CASA tracks and records information as the sperm move across a microscope
field. Using a computer to capture the data, several hundred sperm tracks from
an individual tom can be analyzed. Scientists in Donoghue's lab have evaluated
hundreds of toms using the sperm motility test and CASA.
Large White turkey male.
They found that sperm velocity parameters were consistently higher for toms
ranked high by the motility test than for toms ranked lower. These parameters
are a way of measuring how fast and in what direction the sperm are moving.
Studies are in progress to learn why sperm differ in these characteristics.
The scientists are also trying to determine if additives to sperm--such as
caffeine, which has been shown to influence sperm motility in other
species--affect sperm from turkeys classified as winners and losers
"Sperm from up to 10 to 15 males are usually pooled for artificial
insemination into hens," says Donoghue. "It is generally assumed that
sperm from all toms are going to produce similar numbers of offspring, but this
is not always the case. Some toms may produce offspring and some may not. So
from an economical and practical standpoint, knowing which males' sperm can
fertilize eggs and produce offspring is important."
Donoghue, in collaboration with Tuskegee University scientist Edward J.
Smith in Alabama and ARS poultry physiologist Murray R. Bakst in Beltsville,
inseminated hens with semen from multiple toms and then used DNA fingerprinting
to determine the paternity of the offspring. The results were surprising,
Large White turkey female.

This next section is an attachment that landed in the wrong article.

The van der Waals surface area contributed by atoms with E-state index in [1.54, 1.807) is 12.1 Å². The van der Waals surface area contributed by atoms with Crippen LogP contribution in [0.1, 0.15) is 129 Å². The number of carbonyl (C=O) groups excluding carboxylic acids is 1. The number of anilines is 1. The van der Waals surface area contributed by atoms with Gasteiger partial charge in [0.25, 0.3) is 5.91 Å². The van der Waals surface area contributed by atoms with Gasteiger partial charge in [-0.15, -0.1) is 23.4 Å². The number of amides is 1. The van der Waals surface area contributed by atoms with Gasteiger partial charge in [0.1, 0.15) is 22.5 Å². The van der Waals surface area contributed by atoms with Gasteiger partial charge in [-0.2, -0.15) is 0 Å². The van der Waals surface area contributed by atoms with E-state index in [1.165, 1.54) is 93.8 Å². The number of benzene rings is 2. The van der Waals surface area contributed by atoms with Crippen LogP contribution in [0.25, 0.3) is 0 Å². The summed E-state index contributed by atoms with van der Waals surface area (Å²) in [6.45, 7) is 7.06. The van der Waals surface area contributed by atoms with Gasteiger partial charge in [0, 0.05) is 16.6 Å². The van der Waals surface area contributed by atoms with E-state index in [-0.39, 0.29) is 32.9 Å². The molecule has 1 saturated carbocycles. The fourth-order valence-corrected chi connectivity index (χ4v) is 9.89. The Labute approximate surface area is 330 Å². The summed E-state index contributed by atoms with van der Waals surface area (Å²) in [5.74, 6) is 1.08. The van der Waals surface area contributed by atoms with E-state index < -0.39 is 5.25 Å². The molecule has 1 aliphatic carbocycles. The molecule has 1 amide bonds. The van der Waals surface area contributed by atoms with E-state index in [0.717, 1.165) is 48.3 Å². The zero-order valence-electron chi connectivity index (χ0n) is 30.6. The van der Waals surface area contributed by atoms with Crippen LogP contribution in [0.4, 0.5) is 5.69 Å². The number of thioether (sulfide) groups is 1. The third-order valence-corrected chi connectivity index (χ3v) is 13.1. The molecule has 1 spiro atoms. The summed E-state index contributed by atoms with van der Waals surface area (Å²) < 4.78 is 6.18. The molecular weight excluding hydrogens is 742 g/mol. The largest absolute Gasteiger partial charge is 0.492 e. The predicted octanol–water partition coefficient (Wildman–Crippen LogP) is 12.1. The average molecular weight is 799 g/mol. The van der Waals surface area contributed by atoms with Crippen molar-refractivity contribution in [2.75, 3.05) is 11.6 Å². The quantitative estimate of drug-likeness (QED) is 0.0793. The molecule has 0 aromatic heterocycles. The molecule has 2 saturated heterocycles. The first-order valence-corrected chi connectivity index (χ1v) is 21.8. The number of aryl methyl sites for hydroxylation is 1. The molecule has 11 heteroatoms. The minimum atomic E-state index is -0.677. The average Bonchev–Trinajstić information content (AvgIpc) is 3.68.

"When semen from 7 to 10 toms was pooled, we found that only 1 or 2
males produced a majority of the offspring," she notes.
Donoghue says it is possible that sperm motility influences the number of
sperm that make it to the sperm storage tubules in the hen and subsequently
fertilize the eggs.
"If our hypothesis proves correct," she adds, "the sperm
motility test could be adapted and used by the turkey industry as a simple and
reproducible objective method for evaluating the male component of fertility.
Fertile turkey eggs produced at the ARS Germplasm Physiology Laboratory in
Beltsville bear hen identification numbers and the date when each was laid.
"The potential impact of sire selection, based on a test that
correlates sperm motility with fertilizing potential, could alter the way
breeder toms are managed throughout the United States," she continues.
"Simply by sorting out males that are not contributing to offspring
production, we estimate a savings of $5 million annually for turkey
"We generally inseminate each hen with 200-300 million sperm a
week," notes Tarhill's Lynn Bageley. "Most of the sperm are pooled
from a flock. If we could have a practical way to sort good toms from bad toms,
that could mean very big savings. We would be able to reduce the semen dosages
to the hens, and it would ultimately cut down on the number of toms we need to
maintain to keep our hens in production.
"We're looking forward to any new improvements in the turkey production
process."--By Tara Weaver,
Agricultural Research Service Information Staff.
Ann M. Donoghue is at the
and Gamete Physiology Laboratory, Bldg. 2b2, 10300 Baltimore Ave.,
Beltsville, MD 20705-2350; phone (301) 504-8580, fax (301) 504-8546.
"Spotting Top-Notch Toms" was published in the July 1998
issue of Agricultural Research magazine. Click here to see this
issue's table of contents.